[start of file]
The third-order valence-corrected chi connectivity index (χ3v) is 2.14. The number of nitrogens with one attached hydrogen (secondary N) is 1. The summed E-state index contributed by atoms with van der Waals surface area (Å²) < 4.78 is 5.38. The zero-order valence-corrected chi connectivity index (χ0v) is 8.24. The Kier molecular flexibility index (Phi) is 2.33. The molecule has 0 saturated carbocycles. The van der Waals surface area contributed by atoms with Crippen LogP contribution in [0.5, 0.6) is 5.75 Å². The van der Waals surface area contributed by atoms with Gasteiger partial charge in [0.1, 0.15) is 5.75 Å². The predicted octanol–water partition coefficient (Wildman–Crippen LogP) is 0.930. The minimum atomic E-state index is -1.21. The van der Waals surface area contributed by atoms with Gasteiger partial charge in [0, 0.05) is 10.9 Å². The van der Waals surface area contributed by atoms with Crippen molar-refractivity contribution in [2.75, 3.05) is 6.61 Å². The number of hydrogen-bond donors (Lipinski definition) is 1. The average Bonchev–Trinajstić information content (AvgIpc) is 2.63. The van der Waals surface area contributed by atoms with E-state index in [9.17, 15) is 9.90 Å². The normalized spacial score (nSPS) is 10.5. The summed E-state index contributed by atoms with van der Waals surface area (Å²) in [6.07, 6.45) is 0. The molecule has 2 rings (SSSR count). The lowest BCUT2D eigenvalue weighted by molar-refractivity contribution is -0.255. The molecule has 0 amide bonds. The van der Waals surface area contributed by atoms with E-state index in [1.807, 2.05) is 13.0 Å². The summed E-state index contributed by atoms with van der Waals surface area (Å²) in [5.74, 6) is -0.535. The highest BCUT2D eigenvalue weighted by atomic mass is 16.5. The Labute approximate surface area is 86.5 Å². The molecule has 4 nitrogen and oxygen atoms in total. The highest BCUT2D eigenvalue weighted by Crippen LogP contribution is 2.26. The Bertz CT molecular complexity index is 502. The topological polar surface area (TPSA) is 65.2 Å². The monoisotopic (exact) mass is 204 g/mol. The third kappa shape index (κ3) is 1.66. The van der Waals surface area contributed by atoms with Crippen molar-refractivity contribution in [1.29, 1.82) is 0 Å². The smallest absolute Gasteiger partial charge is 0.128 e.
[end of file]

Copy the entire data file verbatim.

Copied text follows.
The third-order valence-corrected chi connectivity index (χ3v) is 2.14. The number of nitrogens with one attached hydrogen (secondary N) is 1. The summed E-state index contributed by atoms with van der Waals surface area (Å²) < 4.78 is 5.38. The zero-order valence-corrected chi connectivity index (χ0v) is 8.24. The Kier molecular flexibility index (Phi) is 2.33. The molecule has 0 saturated carbocycles. The van der Waals surface area contributed by atoms with Crippen LogP contribution in [0.5, 0.6) is 5.75 Å². The van der Waals surface area contributed by atoms with Gasteiger partial charge in [0.1, 0.15) is 5.75 Å². The predicted octanol–water partition coefficient (Wildman–Crippen LogP) is 0.930. The minimum atomic E-state index is -1.21. The van der Waals surface area contributed by atoms with Gasteiger partial charge in [0, 0.05) is 10.9 Å². The van der Waals surface area contributed by atoms with Crippen molar-refractivity contribution in [2.75, 3.05) is 6.61 Å². The number of hydrogen-bond donors (Lipinski definition) is 1. The average Bonchev–Trinajstić information content (AvgIpc) is 2.63. The van der Waals surface area contributed by atoms with E-state index in [9.17, 15) is 9.90 Å². The normalized spacial score (nSPS) is 10.5. The summed E-state index contributed by atoms with van der Waals surface area (Å²) in [6.07, 6.45) is 0. The molecule has 2 rings (SSSR count). The lowest BCUT2D eigenvalue weighted by molar-refractivity contribution is -0.255. The molecule has 0 amide bonds. The van der Waals surface area contributed by atoms with E-state index in [1.807, 2.05) is 13.0 Å². The summed E-state index contributed by atoms with van der Waals surface area (Å²) in [5.74, 6) is -0.535. The highest BCUT2D eigenvalue weighted by atomic mass is 16.5. The Labute approximate surface area is 86.5 Å². The molecule has 4 nitrogen and oxygen atoms in total. The highest BCUT2D eigenvalue weighted by Crippen LogP contribution is 2.26. The Bertz CT molecular complexity index is 502. The topological polar surface area (TPSA) is 65.2 Å². The monoisotopic (exact) mass is 204 g/mol. The third kappa shape index (κ3) is 1.66. The van der Waals surface area contributed by atoms with Crippen molar-refractivity contribution in [1.29, 1.82) is 0 Å². The smallest absolute Gasteiger partial charge is 0.128 e.